Budget Travel / Europe / Spain

What to see in Seville, Spain

This month I finally managed to get over to Seville, a city I’ve been dying to visit for the best part of three years.

After hopping on a cheap flight from rainy Manchester to the rather more sunny Madrid, I caught a high-speed Renfe train to Seville Santa Justa station. I booked my ticket back in May, and so the journey cost me just €29, which is a huge bargain considering how fast and comfortable it proved to be. It took just two and a half relaxing hours of zooming through the pretty Spanish countryside to reach the gorgeous Andalucian capital.

Tip: If you’re considering using high-speed trains in Spain, book your ticket as far in advance as possible for the cheapest rate. Renfe offers rock bottom tourist prices for those buying early! Trains leave from Madrid’s Atoche Renfe station for destinations all over Spain.

Seville santa Justa train stationCheap Things to do in Seville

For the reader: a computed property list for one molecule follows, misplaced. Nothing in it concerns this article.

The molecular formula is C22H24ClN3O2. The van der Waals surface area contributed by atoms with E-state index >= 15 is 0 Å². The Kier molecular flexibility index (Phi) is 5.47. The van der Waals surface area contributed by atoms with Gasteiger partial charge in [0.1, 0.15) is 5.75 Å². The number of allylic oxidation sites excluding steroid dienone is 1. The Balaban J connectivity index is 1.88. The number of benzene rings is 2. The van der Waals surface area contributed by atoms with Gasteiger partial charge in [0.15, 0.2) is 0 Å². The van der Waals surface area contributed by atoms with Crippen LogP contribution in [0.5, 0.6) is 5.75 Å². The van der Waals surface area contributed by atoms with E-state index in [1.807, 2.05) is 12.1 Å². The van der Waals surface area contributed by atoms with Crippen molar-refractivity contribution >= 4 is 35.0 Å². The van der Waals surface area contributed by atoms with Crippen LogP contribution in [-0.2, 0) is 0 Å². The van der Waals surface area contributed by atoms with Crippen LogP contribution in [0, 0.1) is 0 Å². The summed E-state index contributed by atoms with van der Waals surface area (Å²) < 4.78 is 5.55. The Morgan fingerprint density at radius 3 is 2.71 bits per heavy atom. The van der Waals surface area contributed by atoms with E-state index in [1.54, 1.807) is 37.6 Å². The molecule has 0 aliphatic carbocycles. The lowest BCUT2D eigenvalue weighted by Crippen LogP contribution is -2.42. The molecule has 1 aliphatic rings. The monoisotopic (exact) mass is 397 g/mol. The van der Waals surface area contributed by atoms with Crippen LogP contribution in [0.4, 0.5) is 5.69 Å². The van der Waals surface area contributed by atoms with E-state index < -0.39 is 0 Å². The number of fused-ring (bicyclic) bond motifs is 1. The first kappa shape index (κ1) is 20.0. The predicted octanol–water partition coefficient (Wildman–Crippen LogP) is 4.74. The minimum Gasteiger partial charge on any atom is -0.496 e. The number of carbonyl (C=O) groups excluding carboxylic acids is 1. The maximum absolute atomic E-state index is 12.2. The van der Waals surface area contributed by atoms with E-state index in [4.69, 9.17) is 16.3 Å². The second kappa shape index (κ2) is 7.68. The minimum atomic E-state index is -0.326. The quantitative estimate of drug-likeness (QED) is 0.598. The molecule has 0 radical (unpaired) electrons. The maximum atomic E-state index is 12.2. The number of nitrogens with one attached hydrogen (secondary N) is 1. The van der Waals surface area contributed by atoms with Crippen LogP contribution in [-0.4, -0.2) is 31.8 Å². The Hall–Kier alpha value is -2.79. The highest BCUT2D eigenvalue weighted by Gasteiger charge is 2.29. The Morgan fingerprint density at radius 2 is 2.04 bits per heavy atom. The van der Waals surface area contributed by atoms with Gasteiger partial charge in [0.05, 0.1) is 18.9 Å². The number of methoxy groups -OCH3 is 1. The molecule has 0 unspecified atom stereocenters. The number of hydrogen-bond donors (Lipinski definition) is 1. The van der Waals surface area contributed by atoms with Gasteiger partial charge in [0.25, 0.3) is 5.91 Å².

Seville can be a fairly pricy place to be, especially in the peak months of summer, but it can also be a great value for money destination. If you stay in a hostel, eat at local restaurants and are savvy about which attractions you go to (and especially if you’re in possession of a student card) then you easily enjoy Seville on a very tight budget.

Escape the heat at the Real Alcazar Palace

The Reales Alcázares de Sevilla wasn’t something I knew much about until I arrived in Seville. A Moorish palace built by Pedro the Cruel, it’s a welcome den of tranquility in the city centre which feels thousands of miles away from the buzz going on outside its walls. For heritage lovers, the palace, originally a fort, is rightly listed as a UNESCO World Heritage site.

Alcazar, SevilleFrom the outside you cannot miss it. It reminded me of something from a  fairytale, bright, turreted and made from stone, it’s juxtaposed with the breathtakingly beautiful cathedral, and still manages to hold its own. Enter the palace through the striking Lion’s Gate, booking a ticket in advance isn’t necessary.